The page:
Employee Engagement: Why Transparent Management Is The Bottom Line
Effectively engaging employees as part of building a holistic and organic culture has emerged as a critical differentiator in business. People who are happy with their jobs and love their work environment are more creative, innovative, and dedicated. Yet the concept of employee engagement, in and of itself, is not new. Studies of how attitude in the workplace impacts productivity date back more than a century. Gallup and other companies have been conducting engagement surveys for over 30 years. And today, hundreds of survey providers are available with various tools that allegedly provide benchmarks for the assessment of ’employee engagement.’
Many innovative and successful companies, however, have moved beyond the annual HR employee engagement survey. In fact, keeping a continuous “thumb on the pulse” of employee engagement as part of a larger cultural workplace wellness initiative has become a strategic best business practice. This is partly due to the increased visibility of workplace environments due to social media, as well as the availability of the Affordable Health Care Act, which allows employees more flexibility in changing jobs. According to Deloitte’s Global Human Capital Trends 2014 research (see the study here), 78% of business leaders rank employee engagement and retention as important or even urgent.
Studies Supporting This Emerging Trend
- Recent research in 31 corporations (see CBS Money Watch article here) shows the average turnover costs for employees earning less than $50K per year amounts to fully 20% of their annual salary, while the cost of replacing executives—those earning $50K or more per year—is astronomical, topping out at 213% of their annual salary.
- The fail rate for executive level hires from outside an organization is spectacular as nearly 50% leave within 18 months, according to recent and very comprehensive research by the Society For Human Resource Management (see the study here).
- Gallup’s latest three-year State of the American Workplace Survey shows only 30% of employees are engaged, while 52% are disengaged and 18% are actively disengaged. Gallup estimates the actively disengaged employees alone cost $450 billion to $550 billion each year in lost productivity in the U.S. (see Forbes article here).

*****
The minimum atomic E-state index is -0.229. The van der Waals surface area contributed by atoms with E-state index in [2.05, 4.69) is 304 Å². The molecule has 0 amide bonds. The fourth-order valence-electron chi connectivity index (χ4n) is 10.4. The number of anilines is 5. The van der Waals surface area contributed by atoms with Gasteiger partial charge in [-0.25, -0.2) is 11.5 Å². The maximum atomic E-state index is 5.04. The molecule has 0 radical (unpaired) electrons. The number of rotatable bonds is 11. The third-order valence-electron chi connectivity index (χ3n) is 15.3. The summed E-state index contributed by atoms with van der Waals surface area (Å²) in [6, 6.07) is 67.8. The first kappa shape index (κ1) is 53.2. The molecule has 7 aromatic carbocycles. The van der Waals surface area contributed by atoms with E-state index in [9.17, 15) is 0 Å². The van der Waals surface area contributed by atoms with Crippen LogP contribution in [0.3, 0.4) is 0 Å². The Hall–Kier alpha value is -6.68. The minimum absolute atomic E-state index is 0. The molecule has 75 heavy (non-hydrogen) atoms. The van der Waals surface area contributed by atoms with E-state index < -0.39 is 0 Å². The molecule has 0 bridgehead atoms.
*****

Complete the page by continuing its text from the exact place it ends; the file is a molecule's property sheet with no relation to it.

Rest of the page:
- Company leadership and development opportunities have three to four times greater impact on employee retention than negative relationships with immediate managers (see CultureAmp study here).
- A survey of more than 300 companies worldwide and analysis of over 40,000 anonymous responses shows that peer relationships are more important than those with immediate managers, and that management transparency is the top factor in determining employee happiness (see survey by TinyPulse here).
The diverse and multi-generational workforce of today can adapt quickly to new technologies and environments. They are problem solvers and think unconventionally. What they are after is inclusion in a managerial vision that values people and they are willing to change jobs frequently in order to find it. Modern workers seek assistance in navigating their careers and desire mentoring and coaching. They either want to move up quickly or have the flexibility of positioning themselves to integrate a balance of work and family life. Employees believe formal programs addressing their professional development embody the standards and values of transparent management and a desirable workplace.